Indiana Survives Scare from Colonels

Bloomington – Indiana athletic officials did just about everything they could to attract a big Thursday night crowd for the first game in the newly-renovated Memorial Stadium. Bill Lynch's team, though, didn't turn in an equally impressive performance...

Bloomington – Indiana athletic officials did just about everything they could to attract a big Thursday night crowd for the first game in the newly-renovated Memorial Stadium.

Bill Lynch's team, though, didn't turn in an equally impressive performance.

Playing in front of 36,759 fans – the largest turnout for an IU home opener in 12 years – Indiana needed a last-second goal line pass break up from Nick Polk to hold off I-AA Eastern Kentucky, 19-13, in both team's season openers.

"It wasn't a thing of beauty, but any time you can win the opener that's really big," Lynch said.

Polk's game-ending play on a 40-yard Hail Mary enabled the Hoosiers to avoid a calamitous result, but it was hardly a performance to gloat about.

The much ballyhooed debut of the "Pistol" offense – a formation designed to get IU's ground game going – did nothing of the sort. Indiana managed just 73 rushing yards and didn't show an ability to convert short yardage situations. Demetrius McCray managed just 49 yards on 13 carries, and the debut of Darius Willis was hardly memorable with just three carries for six yards and a first-quarter fumble.

Afterwards, Lynch said it was obvious Eastern Kentucky wanted to crowd the line of scrimmage and slow down IU's ground attack, but he was still disappointed it wasn't more productive.

"We didn't run the ball well enough," Lynch said. "And that was disappointing."

With the ground game going no where, Indiana had to rely on the arm of Ben Chappell, who completed 27-of-36 throws for 326 yards with a touchdown and two interceptions. Chappell was especially sharp in the first half, going 16-of-19 for 214 yards and a 33-yard touchdown to Damarlo Belcher to help the Hoosiers to a 19-10 halftime lead.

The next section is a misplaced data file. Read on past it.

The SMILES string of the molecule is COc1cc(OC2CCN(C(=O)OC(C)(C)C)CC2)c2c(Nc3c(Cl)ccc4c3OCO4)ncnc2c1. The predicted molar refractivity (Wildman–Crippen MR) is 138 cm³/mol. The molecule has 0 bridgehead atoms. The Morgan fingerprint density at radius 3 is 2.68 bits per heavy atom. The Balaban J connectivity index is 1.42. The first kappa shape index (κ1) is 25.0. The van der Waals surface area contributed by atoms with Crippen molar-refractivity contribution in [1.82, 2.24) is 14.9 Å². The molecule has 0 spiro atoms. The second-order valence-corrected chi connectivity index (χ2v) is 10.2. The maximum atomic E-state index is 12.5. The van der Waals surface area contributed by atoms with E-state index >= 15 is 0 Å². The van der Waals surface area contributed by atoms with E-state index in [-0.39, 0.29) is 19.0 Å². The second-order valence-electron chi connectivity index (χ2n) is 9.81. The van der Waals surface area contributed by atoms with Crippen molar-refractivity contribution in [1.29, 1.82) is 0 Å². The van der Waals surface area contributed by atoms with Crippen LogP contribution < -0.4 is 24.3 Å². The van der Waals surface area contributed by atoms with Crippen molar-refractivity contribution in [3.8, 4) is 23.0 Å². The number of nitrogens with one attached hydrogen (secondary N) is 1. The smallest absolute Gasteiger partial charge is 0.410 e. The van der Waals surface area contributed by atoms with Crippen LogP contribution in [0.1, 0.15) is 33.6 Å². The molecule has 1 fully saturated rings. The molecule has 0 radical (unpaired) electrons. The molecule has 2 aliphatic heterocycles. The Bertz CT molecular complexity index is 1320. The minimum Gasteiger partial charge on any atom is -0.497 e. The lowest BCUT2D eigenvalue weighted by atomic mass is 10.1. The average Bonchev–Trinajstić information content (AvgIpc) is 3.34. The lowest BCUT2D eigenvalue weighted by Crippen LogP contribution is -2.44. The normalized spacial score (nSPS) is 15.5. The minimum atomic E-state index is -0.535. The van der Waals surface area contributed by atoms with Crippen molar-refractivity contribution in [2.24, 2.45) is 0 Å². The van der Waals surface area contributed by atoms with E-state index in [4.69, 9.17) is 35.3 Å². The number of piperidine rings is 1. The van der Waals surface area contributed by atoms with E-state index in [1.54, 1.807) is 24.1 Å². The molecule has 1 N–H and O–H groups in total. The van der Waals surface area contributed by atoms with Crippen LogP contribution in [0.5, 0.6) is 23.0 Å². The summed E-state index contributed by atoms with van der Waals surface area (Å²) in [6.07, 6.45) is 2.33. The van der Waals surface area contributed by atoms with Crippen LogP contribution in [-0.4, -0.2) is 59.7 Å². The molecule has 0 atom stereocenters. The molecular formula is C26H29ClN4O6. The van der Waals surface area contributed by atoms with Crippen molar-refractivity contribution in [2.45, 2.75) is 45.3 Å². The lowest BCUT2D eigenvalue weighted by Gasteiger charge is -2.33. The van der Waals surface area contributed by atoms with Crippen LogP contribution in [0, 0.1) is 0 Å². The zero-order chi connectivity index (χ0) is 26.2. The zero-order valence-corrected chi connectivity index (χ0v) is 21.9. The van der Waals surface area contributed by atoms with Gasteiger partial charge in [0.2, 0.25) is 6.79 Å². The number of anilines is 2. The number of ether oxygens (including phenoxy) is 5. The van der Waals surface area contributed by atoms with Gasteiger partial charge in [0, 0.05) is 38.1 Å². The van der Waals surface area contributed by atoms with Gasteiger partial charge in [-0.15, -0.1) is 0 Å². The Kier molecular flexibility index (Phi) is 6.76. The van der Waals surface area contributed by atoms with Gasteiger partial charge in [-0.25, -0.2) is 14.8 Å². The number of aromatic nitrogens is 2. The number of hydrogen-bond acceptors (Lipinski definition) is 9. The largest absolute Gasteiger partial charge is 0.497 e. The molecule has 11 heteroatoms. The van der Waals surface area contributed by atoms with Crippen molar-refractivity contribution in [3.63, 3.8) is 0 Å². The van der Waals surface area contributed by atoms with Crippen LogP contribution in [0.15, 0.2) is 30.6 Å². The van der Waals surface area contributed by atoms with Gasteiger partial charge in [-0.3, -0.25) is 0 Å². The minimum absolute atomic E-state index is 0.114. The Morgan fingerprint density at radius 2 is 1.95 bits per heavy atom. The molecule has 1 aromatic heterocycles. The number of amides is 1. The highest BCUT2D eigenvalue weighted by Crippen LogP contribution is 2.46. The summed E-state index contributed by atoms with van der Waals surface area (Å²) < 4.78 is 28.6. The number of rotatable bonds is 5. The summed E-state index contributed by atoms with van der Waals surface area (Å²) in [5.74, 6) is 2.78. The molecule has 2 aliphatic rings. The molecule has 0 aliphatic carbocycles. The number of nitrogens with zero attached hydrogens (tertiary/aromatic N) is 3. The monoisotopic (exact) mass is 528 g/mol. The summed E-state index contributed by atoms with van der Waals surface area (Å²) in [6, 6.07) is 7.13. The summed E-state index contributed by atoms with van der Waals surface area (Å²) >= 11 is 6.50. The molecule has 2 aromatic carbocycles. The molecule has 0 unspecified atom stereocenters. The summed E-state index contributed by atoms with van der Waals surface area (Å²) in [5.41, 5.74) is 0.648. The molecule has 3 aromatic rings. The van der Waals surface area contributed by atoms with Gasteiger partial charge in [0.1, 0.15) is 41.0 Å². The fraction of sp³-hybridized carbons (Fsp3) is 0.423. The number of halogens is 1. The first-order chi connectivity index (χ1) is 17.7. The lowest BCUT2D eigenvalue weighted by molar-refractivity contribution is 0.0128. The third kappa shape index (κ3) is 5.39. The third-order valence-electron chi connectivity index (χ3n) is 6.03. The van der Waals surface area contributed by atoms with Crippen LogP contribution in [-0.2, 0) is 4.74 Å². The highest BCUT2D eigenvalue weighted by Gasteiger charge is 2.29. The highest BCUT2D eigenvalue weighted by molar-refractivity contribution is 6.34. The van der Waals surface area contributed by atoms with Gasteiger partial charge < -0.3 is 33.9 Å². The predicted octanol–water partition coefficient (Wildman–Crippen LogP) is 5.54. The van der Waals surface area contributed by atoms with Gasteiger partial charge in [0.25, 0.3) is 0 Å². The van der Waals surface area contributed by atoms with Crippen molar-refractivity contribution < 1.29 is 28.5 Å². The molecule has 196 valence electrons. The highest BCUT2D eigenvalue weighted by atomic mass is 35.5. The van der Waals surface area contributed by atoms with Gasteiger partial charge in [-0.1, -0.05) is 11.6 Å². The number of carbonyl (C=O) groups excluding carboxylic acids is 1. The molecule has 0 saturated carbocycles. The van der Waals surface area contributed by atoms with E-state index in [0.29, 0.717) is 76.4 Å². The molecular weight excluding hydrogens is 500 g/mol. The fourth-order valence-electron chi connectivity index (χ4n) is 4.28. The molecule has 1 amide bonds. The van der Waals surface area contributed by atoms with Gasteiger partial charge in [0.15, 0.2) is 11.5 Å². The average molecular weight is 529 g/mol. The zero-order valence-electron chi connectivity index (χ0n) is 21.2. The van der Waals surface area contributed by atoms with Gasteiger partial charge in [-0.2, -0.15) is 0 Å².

Belcher finished with six catches for 97 yards, while Tandon Doss added seven first-half catches for 117 yards.

"Doss and Belcher are really good layers – I thought they made some great plays," Lynch said. "They've made great progress. They look like what you're supposed to look like in the Big Ten."

As good as Chappell, Doss and Belcher looked in the first half, the second half was a different story. Indiana went without a point in the game's final 37 minutes, and Eastern Kentucky nearly torpedoed the Hoosiers' season before it even got started.

Midway through the third quarter, back-to-back 25-plus yard plays by EKU back-up quarterback T.J. Pryor set up a 31-yard Logan O'Conner field goal that got the Colonels within six, 19-13. That set the stage for a dramatic fourth quarter, where IU had to come up with two defensive stops inside its own five-yard line to preserve the win.

The first opportunity came on the opening drive of the fourth quarter. EKU starting quarterback Cody Watts marched Eastern Kentucky to within five yards of a go-ahead score, only to have IU's Ray Fisher come up the big play. Fisher – who sat out the first half for unspecified reasons – delivered a big hit on Watts on a quarterback keeper to force a fumble, and Jammie Kirlew fell on the ball to halt the drive.

"That was huge…when you've got your backs against the wall and they score and suddenly you're down one, now it's a different situation," Lynch said.

That might have been the Colonels best fourth-quarter chance, but they would get one more opportunity to pull out the win in the closing seconds. After taking possession with 7:10 remaining, Indiana put together a 13-play, 44-yard drive that chewed all but 26 seconds off the clock. But Indiana was unable to run the clock to zero, and after a Chris Hagerup punt sailed into the end zone EKU took over on its own 20 with less than 30 seconds remaining.

Those 26 seconds were nearly enough. After an incomplete pass on first down, Pryor got the Colonels into IU territory with back-to-back 20-yard completions to Evan Cromer. But with eight seconds remaining on the clock, Pryor hoisted the ball into the end zone only to have it batted down by Polk to allow the Hoosiers to escape.

While the end result was a victory, it was a performance that most likely isn't good enough to beat any of the other teams on IU's schedule beginning with next week's game against Western Michigan.

"We will improve. I've always felt it's easier to improve after a win than it is after a loss," Bill Lynch said.


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